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Smith has taken up a huge scoring burden and done well, but the team might be better off with more balance.
Smith has been the Blue Devils' best player all season long and is a strong candidate for Player of the Year. Intangibly, he makes everyone on the court better, empowers and engenders confidence in younger teammates and owns the huddle at all times.
Tangibly, he's having a hallmark year with 21 points, 4.8 rebounds, 5.5 assists and 1.5 steals per game this season. He's been consistent, scoring at least 16 points in all but two games, while shooting a career high 48 percent, fantastic for a guard, in a ton of minutes (33.4 per game).
So what can you possibly nitpick about Smith's game, you ask? He's started to take too many shots.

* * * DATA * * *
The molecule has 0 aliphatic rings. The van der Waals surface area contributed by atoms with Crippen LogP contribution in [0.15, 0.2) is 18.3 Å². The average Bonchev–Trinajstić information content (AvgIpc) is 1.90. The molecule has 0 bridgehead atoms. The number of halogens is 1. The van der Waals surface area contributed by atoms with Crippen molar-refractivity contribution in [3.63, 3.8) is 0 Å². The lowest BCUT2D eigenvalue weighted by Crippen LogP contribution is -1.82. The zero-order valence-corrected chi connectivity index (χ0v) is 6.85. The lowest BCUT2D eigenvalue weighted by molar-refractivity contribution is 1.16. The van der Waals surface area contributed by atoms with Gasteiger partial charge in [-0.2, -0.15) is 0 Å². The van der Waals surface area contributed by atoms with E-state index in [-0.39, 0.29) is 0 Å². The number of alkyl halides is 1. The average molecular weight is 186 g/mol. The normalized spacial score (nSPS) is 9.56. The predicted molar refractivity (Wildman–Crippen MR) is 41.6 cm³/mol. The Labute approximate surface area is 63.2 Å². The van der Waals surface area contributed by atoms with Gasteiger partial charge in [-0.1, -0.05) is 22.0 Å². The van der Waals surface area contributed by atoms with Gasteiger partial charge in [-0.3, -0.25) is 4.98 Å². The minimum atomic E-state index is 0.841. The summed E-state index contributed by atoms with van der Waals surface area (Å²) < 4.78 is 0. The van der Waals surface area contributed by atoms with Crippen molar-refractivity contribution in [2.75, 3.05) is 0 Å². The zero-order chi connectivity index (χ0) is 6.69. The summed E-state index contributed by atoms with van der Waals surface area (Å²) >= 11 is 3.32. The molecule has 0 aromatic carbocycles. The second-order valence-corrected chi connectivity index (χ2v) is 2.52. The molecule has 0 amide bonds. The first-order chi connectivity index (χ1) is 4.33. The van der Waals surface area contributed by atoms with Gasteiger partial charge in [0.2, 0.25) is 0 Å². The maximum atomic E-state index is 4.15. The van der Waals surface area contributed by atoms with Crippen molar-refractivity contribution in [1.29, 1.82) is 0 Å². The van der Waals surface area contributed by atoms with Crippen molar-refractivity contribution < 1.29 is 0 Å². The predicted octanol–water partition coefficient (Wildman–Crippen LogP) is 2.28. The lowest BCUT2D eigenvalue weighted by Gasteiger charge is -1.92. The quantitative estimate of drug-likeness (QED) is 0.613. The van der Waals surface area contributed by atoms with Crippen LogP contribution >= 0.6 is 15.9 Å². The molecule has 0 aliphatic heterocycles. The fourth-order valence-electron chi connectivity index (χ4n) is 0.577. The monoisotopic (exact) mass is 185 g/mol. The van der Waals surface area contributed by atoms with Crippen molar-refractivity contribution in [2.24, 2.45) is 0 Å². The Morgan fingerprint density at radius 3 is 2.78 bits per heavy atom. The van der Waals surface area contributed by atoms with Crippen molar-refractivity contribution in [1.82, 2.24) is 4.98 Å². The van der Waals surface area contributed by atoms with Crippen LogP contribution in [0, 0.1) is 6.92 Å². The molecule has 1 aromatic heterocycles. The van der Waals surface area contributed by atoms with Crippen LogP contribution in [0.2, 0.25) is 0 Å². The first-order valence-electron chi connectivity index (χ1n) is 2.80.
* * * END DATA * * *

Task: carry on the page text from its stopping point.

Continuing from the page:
In the first 13 games of the season, Smith took between seven and 16 shots per game, which is a pretty consistent window. In those games, Smith shot a blistering 50.6 percent from the field on 154 attempts. That percentage includes Smith's 0-for-8 game against Bradley on December 8.
Even before the two losses, Duke suddenly started relying on Smith a little too much. The shift occurred on January 5, when the probable lottery pick took a season high 22 shots. Since that game, he hasn't taken less than 16 shots per game and is shooting just 42.4 percent. In those nine games, Smith has taken 18 more shots combined than he did in the first 13 games, with a significant decrease in converted shots.
Inconsequentially, Duke lost two of those games as it stood by content with Smith taking too many. Duke is at its best when the shots are being taken from different guys all over the court. They become easier to guard when Smith takes too many shots, and they lose their dangerous edge when the ball is taken away from the wide open shooters on the perimeter.
For Duke to be successful, Smith needs to be right around those 15 shots a game instead of his recent stretch of 19 per game.